The Lennon Legend: The Very Best Of John Lennon
Whenever a new John Lennon record or film is released, I find myself asking the same question: Is this something John Lennon would have put out? It seems his widow Yoko Ono has pillaged the vaults for every note of music, every frame of film, every doodle drawn, and every photograph taken. But somehow, another layer is uncovered, another angle revealed, and another dollar is made. The Lennon Legend: The Very Best Of John Lennon DVD has plenty to offer those whose only desire is to have the whole ball of wax in one package. For the more perceptive Lennon fan, it's obvious that while some of the videos here are worthwhile, some are contrived paste-ups that repeatedly tell the late ex-Beatle's story in excessive detail. It sometimes feels like Ono, as the keeper of the flame, is recycling the lot without much reverence to the music or the man who made it. We've all seen the film reels of John and Yoko, walking hand in hand, marching in protest, sitting in bed, dancing in the park, etc. A soundtrack that includes "Love," "Mind Games," "#9 Dream," "Stand By Me," "Woman," "Beautiful Boy," "Watching The Wheels" and "Borrowed Time" is attached to home movies and random clips, mostly of John and Yoko and their seemingly idyllic life. It all seems vaguely familiar.
Of course, seeing Lennon cavorting around New York, signing autographs and making a general ass of himself has its moments, if only to show how human he really was. It's better than watching his impish squiggles become animated during "Whatever Get You Through The Night." Filling time during "Mother" with dramatic images from the famous John Lennon scrapbook might just be slightly similar to viewing your own life story with the same song. Slowly, the videos that accompany the songs sort of lose their footing. "Just Like Starting Over" and "Working Class Hero" are eerily analogous in tone and presentation to the "Free As A Bird" video from The Beatles Anthology series. The dubbed-in studio version of "Cold Turkey" synched over actual live footage of the song is criminal. Ono must think her husband's fans are a bunch of ham-fisted saps. Yeah, like we're supposed believe the concert sounded this good. And the riots and protests portrayed in "Power To The People" and scenes of third world poverty and war shown during "Happy Xmas" do little to bolster the significance of the songs.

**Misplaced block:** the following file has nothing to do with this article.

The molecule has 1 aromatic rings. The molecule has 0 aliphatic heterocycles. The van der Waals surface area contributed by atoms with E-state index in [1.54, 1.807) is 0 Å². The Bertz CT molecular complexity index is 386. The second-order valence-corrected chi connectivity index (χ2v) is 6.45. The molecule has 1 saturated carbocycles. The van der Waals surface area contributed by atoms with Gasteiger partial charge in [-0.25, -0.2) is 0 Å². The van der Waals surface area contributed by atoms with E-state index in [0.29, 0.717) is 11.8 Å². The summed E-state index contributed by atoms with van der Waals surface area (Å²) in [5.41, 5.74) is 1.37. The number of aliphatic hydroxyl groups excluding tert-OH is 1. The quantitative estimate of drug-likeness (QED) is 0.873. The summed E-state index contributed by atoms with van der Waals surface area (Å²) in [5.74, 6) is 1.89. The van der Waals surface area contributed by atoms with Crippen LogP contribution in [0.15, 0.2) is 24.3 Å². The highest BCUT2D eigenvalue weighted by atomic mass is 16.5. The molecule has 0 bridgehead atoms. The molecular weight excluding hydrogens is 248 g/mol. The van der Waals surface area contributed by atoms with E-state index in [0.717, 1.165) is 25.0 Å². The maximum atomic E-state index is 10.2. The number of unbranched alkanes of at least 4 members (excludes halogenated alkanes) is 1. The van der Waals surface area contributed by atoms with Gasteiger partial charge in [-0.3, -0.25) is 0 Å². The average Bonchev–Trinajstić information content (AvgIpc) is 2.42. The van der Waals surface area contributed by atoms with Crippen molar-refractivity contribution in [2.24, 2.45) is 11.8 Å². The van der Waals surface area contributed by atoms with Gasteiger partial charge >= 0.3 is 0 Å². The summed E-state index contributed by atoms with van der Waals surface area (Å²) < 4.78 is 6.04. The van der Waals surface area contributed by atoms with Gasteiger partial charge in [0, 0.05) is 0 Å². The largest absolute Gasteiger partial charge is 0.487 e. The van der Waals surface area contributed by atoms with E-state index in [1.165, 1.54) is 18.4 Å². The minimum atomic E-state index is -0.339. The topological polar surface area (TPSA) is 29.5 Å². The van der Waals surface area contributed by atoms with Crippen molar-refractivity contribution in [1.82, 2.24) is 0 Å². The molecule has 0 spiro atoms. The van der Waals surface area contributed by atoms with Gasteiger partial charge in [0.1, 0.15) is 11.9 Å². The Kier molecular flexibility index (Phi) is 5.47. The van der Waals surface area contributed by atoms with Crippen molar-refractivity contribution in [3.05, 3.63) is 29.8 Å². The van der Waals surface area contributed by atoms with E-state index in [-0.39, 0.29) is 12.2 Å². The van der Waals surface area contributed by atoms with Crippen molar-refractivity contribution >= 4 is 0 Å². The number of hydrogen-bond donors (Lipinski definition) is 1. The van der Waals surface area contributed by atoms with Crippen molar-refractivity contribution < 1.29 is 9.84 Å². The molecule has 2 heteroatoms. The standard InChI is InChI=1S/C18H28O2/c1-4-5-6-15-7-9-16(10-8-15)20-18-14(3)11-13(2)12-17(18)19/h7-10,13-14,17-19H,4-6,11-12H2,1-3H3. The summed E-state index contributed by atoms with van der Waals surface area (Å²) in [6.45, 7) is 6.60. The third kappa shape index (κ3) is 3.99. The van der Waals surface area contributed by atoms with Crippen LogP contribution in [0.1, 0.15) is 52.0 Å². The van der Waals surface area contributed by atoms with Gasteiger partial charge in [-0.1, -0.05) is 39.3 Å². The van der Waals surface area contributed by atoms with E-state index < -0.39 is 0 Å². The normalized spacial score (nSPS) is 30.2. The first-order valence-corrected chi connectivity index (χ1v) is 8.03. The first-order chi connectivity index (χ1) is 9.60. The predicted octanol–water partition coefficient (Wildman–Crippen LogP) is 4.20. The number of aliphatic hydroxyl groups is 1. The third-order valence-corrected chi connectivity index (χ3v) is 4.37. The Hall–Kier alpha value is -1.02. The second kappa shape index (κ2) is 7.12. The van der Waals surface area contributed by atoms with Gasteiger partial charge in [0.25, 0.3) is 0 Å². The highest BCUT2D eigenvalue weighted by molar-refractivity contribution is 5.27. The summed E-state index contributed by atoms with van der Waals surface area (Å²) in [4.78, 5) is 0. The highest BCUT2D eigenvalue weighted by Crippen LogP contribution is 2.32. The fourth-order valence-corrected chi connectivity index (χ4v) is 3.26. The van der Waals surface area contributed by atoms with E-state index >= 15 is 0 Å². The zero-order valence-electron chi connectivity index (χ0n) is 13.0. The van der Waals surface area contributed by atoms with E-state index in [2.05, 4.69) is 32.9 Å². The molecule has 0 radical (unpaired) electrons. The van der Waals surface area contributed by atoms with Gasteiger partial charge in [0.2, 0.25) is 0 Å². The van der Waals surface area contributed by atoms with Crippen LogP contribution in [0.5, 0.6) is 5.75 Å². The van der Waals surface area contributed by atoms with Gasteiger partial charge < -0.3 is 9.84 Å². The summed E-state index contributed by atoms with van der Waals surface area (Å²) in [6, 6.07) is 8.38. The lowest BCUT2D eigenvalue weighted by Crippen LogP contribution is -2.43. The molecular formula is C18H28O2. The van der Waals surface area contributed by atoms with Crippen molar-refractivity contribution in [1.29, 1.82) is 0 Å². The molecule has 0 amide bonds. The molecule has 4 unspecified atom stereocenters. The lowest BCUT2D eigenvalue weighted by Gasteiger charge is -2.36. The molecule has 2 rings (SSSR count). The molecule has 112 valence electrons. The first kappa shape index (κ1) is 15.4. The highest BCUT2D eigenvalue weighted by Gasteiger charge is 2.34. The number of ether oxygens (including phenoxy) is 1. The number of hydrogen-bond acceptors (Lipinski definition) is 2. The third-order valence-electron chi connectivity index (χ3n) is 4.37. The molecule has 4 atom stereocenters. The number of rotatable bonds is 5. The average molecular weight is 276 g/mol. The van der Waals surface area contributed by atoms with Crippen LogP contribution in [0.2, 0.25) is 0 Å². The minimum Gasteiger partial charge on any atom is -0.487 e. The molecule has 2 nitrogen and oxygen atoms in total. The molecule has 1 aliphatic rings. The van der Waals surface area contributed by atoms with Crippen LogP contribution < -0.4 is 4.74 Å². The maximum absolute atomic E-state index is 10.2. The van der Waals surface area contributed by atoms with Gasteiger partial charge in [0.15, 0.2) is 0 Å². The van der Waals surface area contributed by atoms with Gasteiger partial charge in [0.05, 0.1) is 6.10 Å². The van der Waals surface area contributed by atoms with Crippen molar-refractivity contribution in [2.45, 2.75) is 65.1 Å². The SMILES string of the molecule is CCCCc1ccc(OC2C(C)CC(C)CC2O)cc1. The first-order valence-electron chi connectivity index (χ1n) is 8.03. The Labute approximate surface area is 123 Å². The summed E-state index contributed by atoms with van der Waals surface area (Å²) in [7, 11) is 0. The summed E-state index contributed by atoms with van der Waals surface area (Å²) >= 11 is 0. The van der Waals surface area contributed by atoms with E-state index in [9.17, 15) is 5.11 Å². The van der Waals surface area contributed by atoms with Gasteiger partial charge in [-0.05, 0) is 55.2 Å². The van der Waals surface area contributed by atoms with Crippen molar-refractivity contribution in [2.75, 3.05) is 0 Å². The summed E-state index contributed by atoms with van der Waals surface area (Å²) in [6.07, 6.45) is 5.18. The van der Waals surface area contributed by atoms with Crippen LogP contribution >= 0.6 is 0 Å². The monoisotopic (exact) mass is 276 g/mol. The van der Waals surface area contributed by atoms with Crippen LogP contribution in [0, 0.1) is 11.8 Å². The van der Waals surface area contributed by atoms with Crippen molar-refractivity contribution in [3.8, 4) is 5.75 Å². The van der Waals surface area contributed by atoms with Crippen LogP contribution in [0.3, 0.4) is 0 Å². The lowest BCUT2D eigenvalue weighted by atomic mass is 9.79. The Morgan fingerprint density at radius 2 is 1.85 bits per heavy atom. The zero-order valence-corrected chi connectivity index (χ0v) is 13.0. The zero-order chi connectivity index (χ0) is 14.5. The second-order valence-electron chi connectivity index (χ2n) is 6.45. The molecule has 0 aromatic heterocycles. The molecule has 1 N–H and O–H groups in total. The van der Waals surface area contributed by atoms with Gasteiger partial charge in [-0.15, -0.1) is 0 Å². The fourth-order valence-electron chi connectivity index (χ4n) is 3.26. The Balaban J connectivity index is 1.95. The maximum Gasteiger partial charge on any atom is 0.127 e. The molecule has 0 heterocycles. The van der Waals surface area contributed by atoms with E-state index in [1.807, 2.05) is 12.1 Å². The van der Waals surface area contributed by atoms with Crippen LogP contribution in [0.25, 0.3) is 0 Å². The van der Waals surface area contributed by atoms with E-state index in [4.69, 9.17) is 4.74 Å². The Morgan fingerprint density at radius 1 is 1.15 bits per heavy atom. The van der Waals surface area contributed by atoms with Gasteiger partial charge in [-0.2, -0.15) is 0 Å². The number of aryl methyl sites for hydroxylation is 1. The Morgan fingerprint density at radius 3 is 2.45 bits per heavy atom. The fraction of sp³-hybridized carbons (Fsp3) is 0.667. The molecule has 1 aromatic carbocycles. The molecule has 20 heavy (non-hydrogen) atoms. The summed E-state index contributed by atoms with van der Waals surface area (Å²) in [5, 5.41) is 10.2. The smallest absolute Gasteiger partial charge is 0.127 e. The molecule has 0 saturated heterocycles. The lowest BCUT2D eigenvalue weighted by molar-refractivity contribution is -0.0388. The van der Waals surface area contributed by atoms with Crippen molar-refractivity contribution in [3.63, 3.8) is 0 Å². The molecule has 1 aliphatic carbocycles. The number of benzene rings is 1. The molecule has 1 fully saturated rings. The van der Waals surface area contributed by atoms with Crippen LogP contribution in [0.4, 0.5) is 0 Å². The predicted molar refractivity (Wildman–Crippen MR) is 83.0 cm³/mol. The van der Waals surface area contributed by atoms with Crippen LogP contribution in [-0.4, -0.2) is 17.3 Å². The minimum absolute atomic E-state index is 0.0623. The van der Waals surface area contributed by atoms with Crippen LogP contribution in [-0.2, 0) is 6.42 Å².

This isn't to say the DVD isn't without merit. It's great to have a clean video of "Imagine" shot at Lennon's sprawling estate in the English countryside. And "Instant Karma," complete with dancers and Yoko Ono knitting a sweater of some kind, is priceless with Lennon wailing away and future Yes drummer Alan White plugging the holes with some stupendous fills. Even "Nobody Told Me" is captivating with guest appearances from Dick Cavett, Fred Astaire, Andy Warhol, Miles Davis and George Harrison. There are a couple of things to get excited about in the Extras section. Of note is an in-studio performance clip of "Slippin' And Slidin'," originally broadcast on The Old Grey Whistle Test, and a live version of "Imagine" from the Salute To Lew Grade show on April 18, 1975, Lennon's final appearance before an audience. If you're after the remastered audio, and could care less about the images, this DVD is well worth the investment.
~ Shawn Perry